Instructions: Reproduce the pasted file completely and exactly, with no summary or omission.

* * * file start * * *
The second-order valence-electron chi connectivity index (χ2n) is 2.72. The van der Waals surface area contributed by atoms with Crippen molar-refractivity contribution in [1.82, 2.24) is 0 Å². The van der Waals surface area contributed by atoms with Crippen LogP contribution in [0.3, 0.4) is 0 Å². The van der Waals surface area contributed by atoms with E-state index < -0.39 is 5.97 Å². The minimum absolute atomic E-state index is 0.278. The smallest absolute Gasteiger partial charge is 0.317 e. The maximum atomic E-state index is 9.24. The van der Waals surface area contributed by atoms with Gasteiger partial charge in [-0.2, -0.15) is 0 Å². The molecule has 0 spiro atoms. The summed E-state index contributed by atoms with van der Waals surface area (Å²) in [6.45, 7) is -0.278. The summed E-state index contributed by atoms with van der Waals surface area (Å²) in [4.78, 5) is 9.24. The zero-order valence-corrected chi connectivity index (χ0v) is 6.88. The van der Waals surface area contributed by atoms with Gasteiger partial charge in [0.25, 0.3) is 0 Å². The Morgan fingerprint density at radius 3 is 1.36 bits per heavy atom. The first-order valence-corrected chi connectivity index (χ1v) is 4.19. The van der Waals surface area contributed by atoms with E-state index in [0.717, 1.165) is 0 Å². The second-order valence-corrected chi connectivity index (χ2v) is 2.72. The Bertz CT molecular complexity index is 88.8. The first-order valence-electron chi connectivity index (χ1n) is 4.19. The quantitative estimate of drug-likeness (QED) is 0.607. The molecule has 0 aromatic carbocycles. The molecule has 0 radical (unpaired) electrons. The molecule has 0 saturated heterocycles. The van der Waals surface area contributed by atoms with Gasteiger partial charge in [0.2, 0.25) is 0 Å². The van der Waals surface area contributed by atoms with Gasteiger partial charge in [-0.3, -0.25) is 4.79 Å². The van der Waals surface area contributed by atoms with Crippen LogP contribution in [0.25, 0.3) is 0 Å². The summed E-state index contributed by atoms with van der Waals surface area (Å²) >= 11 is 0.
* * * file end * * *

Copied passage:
The second-order valence-electron chi connectivity index (χ2n) is 2.72. The van der Waals surface area contributed by atoms with Crippen molar-refractivity contribution in [1.82, 2.24) is 0 Å². The van der Waals surface area contributed by atoms with Crippen LogP contribution in [0.3, 0.4) is 0 Å². The van der Waals surface area contributed by atoms with E-state index < -0.39 is 5.97 Å². The minimum absolute atomic E-state index is 0.278. The smallest absolute Gasteiger partial charge is 0.317 e. The maximum atomic E-state index is 9.24. The van der Waals surface area contributed by atoms with Gasteiger partial charge in [-0.2, -0.15) is 0 Å². The molecule has 0 spiro atoms. The summed E-state index contributed by atoms with van der Waals surface area (Å²) in [6.45, 7) is -0.278. The summed E-state index contributed by atoms with van der Waals surface area (Å²) in [4.78, 5) is 9.24. The zero-order valence-corrected chi connectivity index (χ0v) is 6.88. The van der Waals surface area contributed by atoms with Gasteiger partial charge in [0.25, 0.3) is 0 Å². The Morgan fingerprint density at radius 3 is 1.36 bits per heavy atom. The first-order valence-corrected chi connectivity index (χ1v) is 4.19. The van der Waals surface area contributed by atoms with E-state index in [0.717, 1.165) is 0 Å². The second-order valence-corrected chi connectivity index (χ2v) is 2.72. The Bertz CT molecular complexity index is 88.8. The first-order valence-electron chi connectivity index (χ1n) is 4.19. The quantitative estimate of drug-likeness (QED) is 0.607. The molecule has 0 aromatic carbocycles. The molecule has 0 radical (unpaired) electrons. The molecule has 0 saturated heterocycles. The van der Waals surface area contributed by atoms with Gasteiger partial charge in [0.2, 0.25) is 0 Å². The van der Waals surface area contributed by atoms with Gasteiger partial charge in [-0.3, -0.25) is 4.79 Å². The van der Waals surface area contributed by atoms with Crippen LogP contribution in [0.25, 0.3) is 0 Å². The summed E-state index contributed by atoms with van der Waals surface area (Å²) >= 11 is 0.